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Parental Beliefs Regarding Developmental Benefits of Childhood Injuries

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Objective: To assess parental beliefs that minor childhood injuries play a beneficial role in the development of young children. Methods: Mothers and fathers of 159 children, ages 15 to 40 months, completed the Injury Attitudes Questionnaire (IAQ), designed to assess parental beliefs that children “learn from” and “toughen up” as a result of experiencing minor injuries. Results: A main effect for parent gender was found such that fathers endorsed stronger beliefs than did mothers regarding the developmental benefits than did mothers regarding the developmental benefits of injuries. Conclusions: The accuracy of these beliefs as well as their relevance to parental injury-prevention behaviors is discussed.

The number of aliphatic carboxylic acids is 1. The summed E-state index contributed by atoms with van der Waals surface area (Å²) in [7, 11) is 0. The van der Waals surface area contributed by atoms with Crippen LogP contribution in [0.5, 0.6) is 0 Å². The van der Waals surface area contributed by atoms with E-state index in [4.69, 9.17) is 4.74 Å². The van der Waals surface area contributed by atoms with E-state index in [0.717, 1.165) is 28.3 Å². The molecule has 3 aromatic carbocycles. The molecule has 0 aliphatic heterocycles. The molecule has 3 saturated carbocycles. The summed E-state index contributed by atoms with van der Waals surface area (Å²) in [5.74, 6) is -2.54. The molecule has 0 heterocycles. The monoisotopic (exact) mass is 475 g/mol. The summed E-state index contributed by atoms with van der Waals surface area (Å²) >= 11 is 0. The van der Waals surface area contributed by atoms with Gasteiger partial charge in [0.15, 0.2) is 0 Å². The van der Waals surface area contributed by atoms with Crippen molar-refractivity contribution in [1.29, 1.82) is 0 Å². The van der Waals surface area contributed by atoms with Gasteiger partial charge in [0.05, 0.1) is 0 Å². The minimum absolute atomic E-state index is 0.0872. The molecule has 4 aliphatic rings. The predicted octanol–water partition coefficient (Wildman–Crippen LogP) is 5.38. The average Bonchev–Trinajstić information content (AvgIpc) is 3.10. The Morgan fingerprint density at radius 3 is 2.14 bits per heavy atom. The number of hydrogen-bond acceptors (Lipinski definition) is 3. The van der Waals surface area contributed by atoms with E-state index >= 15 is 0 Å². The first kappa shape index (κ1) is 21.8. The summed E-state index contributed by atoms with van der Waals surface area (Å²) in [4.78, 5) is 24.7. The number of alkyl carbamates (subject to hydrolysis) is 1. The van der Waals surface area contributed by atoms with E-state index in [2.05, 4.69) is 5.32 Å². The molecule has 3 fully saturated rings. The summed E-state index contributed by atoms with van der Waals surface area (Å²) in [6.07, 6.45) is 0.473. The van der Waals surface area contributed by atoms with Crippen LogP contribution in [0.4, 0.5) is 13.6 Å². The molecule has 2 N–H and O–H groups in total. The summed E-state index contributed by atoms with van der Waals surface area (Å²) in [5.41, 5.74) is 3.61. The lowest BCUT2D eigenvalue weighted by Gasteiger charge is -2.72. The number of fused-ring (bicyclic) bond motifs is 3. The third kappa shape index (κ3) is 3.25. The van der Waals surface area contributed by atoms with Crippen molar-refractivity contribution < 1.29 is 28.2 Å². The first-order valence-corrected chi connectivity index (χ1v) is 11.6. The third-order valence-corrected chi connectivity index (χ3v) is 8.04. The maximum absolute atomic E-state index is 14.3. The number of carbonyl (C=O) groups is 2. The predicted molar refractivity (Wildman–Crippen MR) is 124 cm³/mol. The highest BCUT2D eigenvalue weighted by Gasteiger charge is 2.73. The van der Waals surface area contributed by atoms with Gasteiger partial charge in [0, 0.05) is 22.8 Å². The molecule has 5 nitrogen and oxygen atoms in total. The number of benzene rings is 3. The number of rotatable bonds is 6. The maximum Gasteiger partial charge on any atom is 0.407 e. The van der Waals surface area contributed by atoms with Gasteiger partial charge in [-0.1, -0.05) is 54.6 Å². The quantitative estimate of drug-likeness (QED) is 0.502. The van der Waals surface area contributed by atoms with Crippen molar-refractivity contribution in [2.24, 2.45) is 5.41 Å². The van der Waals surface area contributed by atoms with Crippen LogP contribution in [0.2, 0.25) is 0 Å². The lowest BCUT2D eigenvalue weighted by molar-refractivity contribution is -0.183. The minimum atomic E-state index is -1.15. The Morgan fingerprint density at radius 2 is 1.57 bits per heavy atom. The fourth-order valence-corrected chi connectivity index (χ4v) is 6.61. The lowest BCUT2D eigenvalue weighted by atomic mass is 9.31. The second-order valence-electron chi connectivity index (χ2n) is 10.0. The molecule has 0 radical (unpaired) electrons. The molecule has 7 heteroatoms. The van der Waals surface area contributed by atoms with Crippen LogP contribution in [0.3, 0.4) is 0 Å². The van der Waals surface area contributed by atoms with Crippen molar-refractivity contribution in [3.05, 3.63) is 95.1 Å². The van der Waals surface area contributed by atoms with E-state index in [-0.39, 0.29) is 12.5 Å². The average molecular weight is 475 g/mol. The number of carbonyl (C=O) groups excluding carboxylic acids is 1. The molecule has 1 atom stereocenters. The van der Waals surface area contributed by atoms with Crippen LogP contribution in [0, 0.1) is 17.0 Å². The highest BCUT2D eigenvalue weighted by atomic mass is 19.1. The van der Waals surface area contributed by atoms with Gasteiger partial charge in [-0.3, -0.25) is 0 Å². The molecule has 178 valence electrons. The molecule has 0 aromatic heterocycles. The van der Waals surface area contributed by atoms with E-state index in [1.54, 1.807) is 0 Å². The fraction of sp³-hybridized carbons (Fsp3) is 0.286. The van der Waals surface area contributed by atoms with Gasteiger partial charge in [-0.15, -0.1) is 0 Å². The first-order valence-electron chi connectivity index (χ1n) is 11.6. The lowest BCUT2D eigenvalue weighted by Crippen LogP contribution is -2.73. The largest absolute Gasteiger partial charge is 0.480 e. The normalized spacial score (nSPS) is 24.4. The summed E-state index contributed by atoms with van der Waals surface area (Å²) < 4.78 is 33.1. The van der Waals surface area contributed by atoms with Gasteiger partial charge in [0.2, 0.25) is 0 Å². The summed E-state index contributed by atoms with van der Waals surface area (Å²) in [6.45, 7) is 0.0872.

Keywords: attitudes; children; injury

Document Type: Research Article

Affiliations: 1: Collaborative Studies Coordinating Center, Department of Biostatistics, University of North Carolina, Chapel Hill, NC. 2: Department of Psychology, University of Nebraska-Lincoln, Lincoln, NE. 3: University of Missouri-Columbia

Publication date: April 1, 2004

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  • The American Journal of Health Behavior seeks to improve the quality of life through multidisciplinary health efforts in fostering a better understanding of the multidimensional nature of both individuals and social systems as they relate to health behaviors.

    The Journal aims to provide a comprehensive understanding of the impact of personal attributes, personality characteristics, behavior patterns, social structure, and processes on health maintenance, health restoration, and health improvement; to disseminate knowledge of holistic, multidisciplinary approaches to designing and implementing effective health programs; and to showcase health behavior analysis skills that have been proven to affect health improvement and recovery.

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